As many in the local news/blog firmament will be repeating this week, Saturday marks the 20th anniversary of the Loma Prieta earthquake, which was not such a doozy of a quake in the grand scheme (a 6.9er) but was certainly big enough to be imprinted on everyone's memory and to put some much-needed infrastructure improvements into the pipeline. But what of those infrastructure improvements, twenty years hence?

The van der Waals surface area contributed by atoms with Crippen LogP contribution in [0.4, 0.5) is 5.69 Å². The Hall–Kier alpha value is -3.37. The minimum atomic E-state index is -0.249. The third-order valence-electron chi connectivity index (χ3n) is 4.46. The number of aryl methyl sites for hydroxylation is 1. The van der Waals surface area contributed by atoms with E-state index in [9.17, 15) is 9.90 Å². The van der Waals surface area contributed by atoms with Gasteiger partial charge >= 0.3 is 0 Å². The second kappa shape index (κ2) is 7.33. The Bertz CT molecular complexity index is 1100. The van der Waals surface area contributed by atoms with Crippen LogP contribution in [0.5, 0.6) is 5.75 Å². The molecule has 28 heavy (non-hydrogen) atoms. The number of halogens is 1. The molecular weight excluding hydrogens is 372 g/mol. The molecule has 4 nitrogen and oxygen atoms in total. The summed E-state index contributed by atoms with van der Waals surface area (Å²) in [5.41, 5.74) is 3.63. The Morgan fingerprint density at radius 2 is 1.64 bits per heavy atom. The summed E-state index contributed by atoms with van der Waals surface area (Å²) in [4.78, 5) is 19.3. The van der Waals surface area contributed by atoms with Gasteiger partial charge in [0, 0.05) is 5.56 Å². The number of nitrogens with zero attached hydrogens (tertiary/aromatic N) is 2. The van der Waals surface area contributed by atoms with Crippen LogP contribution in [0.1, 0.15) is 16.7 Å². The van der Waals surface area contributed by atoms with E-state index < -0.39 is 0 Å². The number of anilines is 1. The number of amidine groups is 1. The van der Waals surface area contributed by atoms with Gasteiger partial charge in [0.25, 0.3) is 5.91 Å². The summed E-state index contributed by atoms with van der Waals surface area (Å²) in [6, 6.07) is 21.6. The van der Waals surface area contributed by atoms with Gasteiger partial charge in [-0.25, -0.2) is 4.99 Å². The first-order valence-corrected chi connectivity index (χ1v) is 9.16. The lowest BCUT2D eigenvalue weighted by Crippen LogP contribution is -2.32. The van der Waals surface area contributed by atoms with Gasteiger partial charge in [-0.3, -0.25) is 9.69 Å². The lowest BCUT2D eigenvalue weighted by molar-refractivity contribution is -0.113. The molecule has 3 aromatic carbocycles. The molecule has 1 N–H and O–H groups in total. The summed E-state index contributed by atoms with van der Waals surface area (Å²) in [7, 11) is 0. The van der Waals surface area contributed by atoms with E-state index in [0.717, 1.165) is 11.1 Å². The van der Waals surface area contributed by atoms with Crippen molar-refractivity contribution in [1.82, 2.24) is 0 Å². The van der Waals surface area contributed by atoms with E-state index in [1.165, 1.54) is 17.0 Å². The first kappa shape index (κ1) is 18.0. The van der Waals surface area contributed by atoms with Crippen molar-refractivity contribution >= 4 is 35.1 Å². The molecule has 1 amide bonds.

The most obvious changes came from the collapse of the elevated Cypress Freeway viaduct in Oakland, which caused the majority of fatalities from the quake (42 of the 63 total dead [Note: the Chron has the total at 67]) and which led to the construction of the 980 freeway connection that now divides Oakland and West Oakland; from damage in the Marina district that led to much reconstruction; and from the collapse of pieces of the Central and Embarcadero Freeways in San Francisco which led to the renaissance of Hayes Valley, the Ferry Building and the waterfront.